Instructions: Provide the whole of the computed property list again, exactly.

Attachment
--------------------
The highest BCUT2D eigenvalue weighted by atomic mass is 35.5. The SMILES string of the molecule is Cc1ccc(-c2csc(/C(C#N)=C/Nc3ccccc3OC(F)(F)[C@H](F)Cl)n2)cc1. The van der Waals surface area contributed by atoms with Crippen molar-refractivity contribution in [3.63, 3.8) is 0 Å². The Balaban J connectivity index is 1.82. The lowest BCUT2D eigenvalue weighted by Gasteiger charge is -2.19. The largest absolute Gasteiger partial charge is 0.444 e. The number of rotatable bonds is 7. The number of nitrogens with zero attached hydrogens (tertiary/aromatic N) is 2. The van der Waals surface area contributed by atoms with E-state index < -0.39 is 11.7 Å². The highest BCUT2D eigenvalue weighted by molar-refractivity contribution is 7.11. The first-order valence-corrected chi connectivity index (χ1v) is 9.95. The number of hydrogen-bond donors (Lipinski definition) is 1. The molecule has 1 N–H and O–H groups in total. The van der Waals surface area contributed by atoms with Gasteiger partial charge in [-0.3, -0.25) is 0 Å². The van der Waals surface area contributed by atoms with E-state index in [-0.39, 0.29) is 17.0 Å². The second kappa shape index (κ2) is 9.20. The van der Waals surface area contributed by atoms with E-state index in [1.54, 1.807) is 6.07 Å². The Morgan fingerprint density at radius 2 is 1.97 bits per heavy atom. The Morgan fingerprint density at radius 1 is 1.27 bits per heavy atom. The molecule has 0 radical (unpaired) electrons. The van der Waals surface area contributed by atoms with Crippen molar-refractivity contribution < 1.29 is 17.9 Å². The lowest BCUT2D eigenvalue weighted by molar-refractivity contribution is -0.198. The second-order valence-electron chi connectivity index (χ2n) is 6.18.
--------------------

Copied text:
The highest BCUT2D eigenvalue weighted by atomic mass is 35.5. The SMILES string of the molecule is Cc1ccc(-c2csc(/C(C#N)=C/Nc3ccccc3OC(F)(F)[C@H](F)Cl)n2)cc1. The van der Waals surface area contributed by atoms with Crippen molar-refractivity contribution in [3.63, 3.8) is 0 Å². The Balaban J connectivity index is 1.82. The lowest BCUT2D eigenvalue weighted by Gasteiger charge is -2.19. The largest absolute Gasteiger partial charge is 0.444 e. The number of rotatable bonds is 7. The number of nitrogens with zero attached hydrogens (tertiary/aromatic N) is 2. The van der Waals surface area contributed by atoms with E-state index < -0.39 is 11.7 Å². The highest BCUT2D eigenvalue weighted by molar-refractivity contribution is 7.11. The first-order valence-corrected chi connectivity index (χ1v) is 9.95. The number of hydrogen-bond donors (Lipinski definition) is 1. The molecule has 1 N–H and O–H groups in total. The van der Waals surface area contributed by atoms with Gasteiger partial charge in [-0.3, -0.25) is 0 Å². The van der Waals surface area contributed by atoms with E-state index in [-0.39, 0.29) is 17.0 Å². The second kappa shape index (κ2) is 9.20. The van der Waals surface area contributed by atoms with E-state index in [1.54, 1.807) is 6.07 Å². The Morgan fingerprint density at radius 2 is 1.97 bits per heavy atom. The Morgan fingerprint density at radius 1 is 1.27 bits per heavy atom. The molecule has 0 radical (unpaired) electrons. The van der Waals surface area contributed by atoms with Crippen molar-refractivity contribution < 1.29 is 17.9 Å². The lowest BCUT2D eigenvalue weighted by molar-refractivity contribution is -0.198. The second-order valence-electron chi connectivity index (χ2n) is 6.18.